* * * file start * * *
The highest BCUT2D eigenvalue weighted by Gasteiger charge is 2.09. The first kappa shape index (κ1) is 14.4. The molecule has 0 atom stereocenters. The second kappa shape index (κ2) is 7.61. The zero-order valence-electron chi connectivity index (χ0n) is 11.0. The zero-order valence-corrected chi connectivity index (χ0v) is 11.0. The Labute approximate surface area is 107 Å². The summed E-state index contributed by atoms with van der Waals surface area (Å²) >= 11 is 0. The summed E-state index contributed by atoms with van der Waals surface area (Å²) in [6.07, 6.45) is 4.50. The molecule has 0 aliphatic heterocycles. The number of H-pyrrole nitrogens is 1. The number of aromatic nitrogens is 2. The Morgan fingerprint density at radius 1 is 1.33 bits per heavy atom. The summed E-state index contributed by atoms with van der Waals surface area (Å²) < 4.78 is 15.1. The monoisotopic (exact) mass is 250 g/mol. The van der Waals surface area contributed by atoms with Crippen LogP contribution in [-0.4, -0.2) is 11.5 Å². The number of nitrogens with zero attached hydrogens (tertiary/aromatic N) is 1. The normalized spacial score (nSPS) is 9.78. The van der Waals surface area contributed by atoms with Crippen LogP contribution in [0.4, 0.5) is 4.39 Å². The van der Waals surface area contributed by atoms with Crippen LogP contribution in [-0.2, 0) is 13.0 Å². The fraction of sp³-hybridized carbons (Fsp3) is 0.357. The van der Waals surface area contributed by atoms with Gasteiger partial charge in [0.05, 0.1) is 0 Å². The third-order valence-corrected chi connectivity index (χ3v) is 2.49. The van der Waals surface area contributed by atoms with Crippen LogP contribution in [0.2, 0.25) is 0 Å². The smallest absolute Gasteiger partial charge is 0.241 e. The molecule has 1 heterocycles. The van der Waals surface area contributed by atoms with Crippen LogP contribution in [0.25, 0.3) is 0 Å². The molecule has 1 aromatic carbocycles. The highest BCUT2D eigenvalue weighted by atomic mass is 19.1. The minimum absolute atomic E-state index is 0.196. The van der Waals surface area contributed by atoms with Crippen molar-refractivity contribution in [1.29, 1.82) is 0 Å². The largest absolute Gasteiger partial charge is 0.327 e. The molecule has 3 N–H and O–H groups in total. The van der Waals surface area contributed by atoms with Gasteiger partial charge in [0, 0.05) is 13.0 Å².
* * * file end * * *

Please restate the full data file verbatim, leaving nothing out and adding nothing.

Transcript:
The highest BCUT2D eigenvalue weighted by Gasteiger charge is 2.09. The first kappa shape index (κ1) is 14.4. The molecule has 0 atom stereocenters. The second kappa shape index (κ2) is 7.61. The zero-order valence-electron chi connectivity index (χ0n) is 11.0. The zero-order valence-corrected chi connectivity index (χ0v) is 11.0. The Labute approximate surface area is 107 Å². The summed E-state index contributed by atoms with van der Waals surface area (Å²) >= 11 is 0. The summed E-state index contributed by atoms with van der Waals surface area (Å²) in [6.07, 6.45) is 4.50. The molecule has 0 aliphatic heterocycles. The number of H-pyrrole nitrogens is 1. The number of aromatic nitrogens is 2. The Morgan fingerprint density at radius 1 is 1.33 bits per heavy atom. The summed E-state index contributed by atoms with van der Waals surface area (Å²) < 4.78 is 15.1. The monoisotopic (exact) mass is 250 g/mol. The van der Waals surface area contributed by atoms with Crippen LogP contribution in [-0.4, -0.2) is 11.5 Å². The number of nitrogens with zero attached hydrogens (tertiary/aromatic N) is 1. The normalized spacial score (nSPS) is 9.78. The van der Waals surface area contributed by atoms with Crippen LogP contribution in [0.4, 0.5) is 4.39 Å². The van der Waals surface area contributed by atoms with Crippen LogP contribution in [-0.2, 0) is 13.0 Å². The fraction of sp³-hybridized carbons (Fsp3) is 0.357. The van der Waals surface area contributed by atoms with Gasteiger partial charge in [0.05, 0.1) is 0 Å². The third-order valence-corrected chi connectivity index (χ3v) is 2.49. The van der Waals surface area contributed by atoms with Crippen LogP contribution in [0.2, 0.25) is 0 Å². The smallest absolute Gasteiger partial charge is 0.241 e. The molecule has 1 heterocycles. The van der Waals surface area contributed by atoms with Crippen LogP contribution in [0.25, 0.3) is 0 Å². The molecule has 1 aromatic carbocycles. The highest BCUT2D eigenvalue weighted by atomic mass is 19.1. The minimum absolute atomic E-state index is 0.196. The van der Waals surface area contributed by atoms with Crippen molar-refractivity contribution in [1.29, 1.82) is 0 Å². The largest absolute Gasteiger partial charge is 0.327 e. The molecule has 3 N–H and O–H groups in total. The van der Waals surface area contributed by atoms with Gasteiger partial charge in [0, 0.05) is 13.0 Å².